Most candidates for new cancer drugs ultimately prove to be disappointing — because of a lack of efficacy, the emergence of drug resistance, or side effects. This high failure rate illustrates the need for better approaches for identifying the most promising therapeutic contenders and predicting which ones are most likely to be successful in the clinic. Microscopy-based screens, which employ staining and imaging of cells, are an effective approach in screening for potential cancer drugs. With current technologies, however, it is difficult to identify exactly which molecules in a cancer cell the most promising compounds are targeting. In this project, researchers at the University of California, San Francisco in the laboratory of Professors Steven Altschuler and Lani Wu are developing a new platform called PhenoTIP (for Phenotypic Target Identification Platform) that identifies novel cancer drug candidates and narrows in on their mode of action. This platform combines the power and scalability of genome-wide screens with the observation of responses at the single-cell level. Machine learning is used to analyze cellular images and identify the most promising compounds and their targets.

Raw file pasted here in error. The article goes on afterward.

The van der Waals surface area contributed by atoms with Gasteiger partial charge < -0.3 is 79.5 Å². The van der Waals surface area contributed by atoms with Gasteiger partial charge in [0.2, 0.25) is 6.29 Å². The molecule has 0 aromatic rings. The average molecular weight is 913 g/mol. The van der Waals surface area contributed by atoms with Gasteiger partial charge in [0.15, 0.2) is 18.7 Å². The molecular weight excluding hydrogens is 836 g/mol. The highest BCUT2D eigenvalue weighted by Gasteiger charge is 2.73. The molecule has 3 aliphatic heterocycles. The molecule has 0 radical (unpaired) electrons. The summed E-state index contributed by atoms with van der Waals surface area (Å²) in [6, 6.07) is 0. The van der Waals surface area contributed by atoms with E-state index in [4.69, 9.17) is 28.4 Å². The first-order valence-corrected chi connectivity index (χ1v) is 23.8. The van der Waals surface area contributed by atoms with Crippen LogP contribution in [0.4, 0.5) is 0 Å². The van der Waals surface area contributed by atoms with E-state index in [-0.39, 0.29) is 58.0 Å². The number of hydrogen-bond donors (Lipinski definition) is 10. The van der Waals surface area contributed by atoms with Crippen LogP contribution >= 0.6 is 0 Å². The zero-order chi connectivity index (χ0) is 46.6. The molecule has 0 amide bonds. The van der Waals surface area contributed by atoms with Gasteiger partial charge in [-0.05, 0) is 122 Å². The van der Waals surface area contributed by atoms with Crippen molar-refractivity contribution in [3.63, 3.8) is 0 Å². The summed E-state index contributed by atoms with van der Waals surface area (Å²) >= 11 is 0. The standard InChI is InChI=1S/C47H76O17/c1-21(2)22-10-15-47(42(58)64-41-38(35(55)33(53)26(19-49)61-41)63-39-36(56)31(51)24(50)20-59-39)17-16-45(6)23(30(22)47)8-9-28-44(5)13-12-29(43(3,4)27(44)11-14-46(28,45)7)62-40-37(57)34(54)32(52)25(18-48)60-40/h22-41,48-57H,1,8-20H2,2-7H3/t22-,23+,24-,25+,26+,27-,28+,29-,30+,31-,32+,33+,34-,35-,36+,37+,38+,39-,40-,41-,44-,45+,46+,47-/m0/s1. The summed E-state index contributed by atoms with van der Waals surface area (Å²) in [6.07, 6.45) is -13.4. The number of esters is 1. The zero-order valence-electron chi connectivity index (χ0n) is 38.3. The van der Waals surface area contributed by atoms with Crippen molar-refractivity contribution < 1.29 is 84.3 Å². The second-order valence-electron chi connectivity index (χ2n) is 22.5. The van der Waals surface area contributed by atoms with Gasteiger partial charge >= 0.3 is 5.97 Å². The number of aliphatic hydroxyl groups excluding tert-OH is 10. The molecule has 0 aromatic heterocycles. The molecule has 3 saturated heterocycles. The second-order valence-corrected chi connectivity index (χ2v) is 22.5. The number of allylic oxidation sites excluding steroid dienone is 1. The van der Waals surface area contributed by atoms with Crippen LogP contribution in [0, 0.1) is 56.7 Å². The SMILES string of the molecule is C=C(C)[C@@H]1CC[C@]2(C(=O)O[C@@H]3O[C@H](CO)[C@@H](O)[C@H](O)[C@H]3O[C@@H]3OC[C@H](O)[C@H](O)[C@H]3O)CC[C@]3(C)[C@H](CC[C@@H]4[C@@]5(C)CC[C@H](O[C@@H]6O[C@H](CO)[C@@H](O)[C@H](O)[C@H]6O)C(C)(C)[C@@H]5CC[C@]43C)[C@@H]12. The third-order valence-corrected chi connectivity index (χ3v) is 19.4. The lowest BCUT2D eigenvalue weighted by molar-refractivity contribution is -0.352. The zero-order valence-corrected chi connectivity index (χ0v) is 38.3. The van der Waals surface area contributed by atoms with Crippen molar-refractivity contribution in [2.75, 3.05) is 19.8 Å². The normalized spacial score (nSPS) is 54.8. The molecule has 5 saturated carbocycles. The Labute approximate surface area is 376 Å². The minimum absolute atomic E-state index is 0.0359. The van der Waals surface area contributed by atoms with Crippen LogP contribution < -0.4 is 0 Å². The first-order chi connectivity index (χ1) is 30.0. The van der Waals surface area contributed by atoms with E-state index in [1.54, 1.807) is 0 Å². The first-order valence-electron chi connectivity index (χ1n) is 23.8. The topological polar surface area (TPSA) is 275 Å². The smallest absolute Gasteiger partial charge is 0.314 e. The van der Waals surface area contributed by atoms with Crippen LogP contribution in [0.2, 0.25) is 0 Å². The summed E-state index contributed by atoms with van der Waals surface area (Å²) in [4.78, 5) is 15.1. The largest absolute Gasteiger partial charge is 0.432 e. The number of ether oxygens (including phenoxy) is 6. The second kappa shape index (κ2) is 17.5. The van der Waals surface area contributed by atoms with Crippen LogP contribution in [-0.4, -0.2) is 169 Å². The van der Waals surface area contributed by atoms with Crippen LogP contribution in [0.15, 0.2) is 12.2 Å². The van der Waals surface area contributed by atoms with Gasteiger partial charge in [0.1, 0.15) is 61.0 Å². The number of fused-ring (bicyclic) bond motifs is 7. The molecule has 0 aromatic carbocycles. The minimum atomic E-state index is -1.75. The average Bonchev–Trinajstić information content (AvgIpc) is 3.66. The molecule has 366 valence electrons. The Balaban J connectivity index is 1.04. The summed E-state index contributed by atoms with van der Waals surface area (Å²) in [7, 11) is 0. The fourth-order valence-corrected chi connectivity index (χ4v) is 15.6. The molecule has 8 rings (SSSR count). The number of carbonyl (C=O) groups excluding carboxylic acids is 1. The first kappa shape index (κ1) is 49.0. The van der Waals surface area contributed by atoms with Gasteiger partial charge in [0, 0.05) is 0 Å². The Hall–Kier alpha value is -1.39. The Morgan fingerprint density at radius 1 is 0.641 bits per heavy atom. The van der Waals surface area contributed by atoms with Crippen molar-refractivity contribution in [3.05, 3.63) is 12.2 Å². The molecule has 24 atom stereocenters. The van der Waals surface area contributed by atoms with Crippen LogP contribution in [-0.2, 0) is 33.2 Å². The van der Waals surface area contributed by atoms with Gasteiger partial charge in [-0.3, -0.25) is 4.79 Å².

This project aims to first establish PhenoTIP as a valuable approach for cancer drug discovery. Preliminary studies have suggested that this method can successfully combine in situ sequencing and phenotypic profiling. The researchers are also using CRISPR-Cas9 to develop reagents and cell lines as well as to match single-cell phenotypes with specific genetic alterations. To establish the platform’s efficacy in measuring dose-response, morphological chemical-genetic interactions, and more, the team is evaluating PhenoTIP’s performance on compounds with both known and unknown targets. When completed, this project will support broader deployment of PhenoTip by demonstrating its efficacy and usefulness in overcoming the challenge of deconvoluting phenotypic screens.